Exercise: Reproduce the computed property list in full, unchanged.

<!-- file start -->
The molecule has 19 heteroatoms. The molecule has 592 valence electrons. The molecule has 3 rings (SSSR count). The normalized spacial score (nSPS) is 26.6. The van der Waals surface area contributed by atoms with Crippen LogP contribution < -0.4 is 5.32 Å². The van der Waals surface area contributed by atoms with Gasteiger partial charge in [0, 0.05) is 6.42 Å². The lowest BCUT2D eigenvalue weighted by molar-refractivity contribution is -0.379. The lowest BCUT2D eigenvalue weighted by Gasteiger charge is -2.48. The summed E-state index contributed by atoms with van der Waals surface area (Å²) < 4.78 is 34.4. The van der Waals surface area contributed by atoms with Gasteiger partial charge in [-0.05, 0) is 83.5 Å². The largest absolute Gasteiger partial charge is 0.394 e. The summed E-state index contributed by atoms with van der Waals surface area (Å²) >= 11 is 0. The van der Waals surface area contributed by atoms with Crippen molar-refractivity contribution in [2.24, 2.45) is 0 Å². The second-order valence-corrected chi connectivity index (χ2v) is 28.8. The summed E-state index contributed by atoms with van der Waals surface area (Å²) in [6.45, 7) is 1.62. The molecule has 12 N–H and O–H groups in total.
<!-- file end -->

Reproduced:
The molecule has 19 heteroatoms. The molecule has 592 valence electrons. The molecule has 3 rings (SSSR count). The normalized spacial score (nSPS) is 26.6. The van der Waals surface area contributed by atoms with Crippen LogP contribution < -0.4 is 5.32 Å². The van der Waals surface area contributed by atoms with Gasteiger partial charge in [0, 0.05) is 6.42 Å². The lowest BCUT2D eigenvalue weighted by molar-refractivity contribution is -0.379. The lowest BCUT2D eigenvalue weighted by Gasteiger charge is -2.48. The summed E-state index contributed by atoms with van der Waals surface area (Å²) < 4.78 is 34.4. The van der Waals surface area contributed by atoms with Gasteiger partial charge in [-0.05, 0) is 83.5 Å². The largest absolute Gasteiger partial charge is 0.394 e. The summed E-state index contributed by atoms with van der Waals surface area (Å²) >= 11 is 0. The van der Waals surface area contributed by atoms with Crippen molar-refractivity contribution in [2.24, 2.45) is 0 Å². The second-order valence-corrected chi connectivity index (χ2v) is 28.8. The summed E-state index contributed by atoms with van der Waals surface area (Å²) in [6.45, 7) is 1.62. The molecule has 12 N–H and O–H groups in total.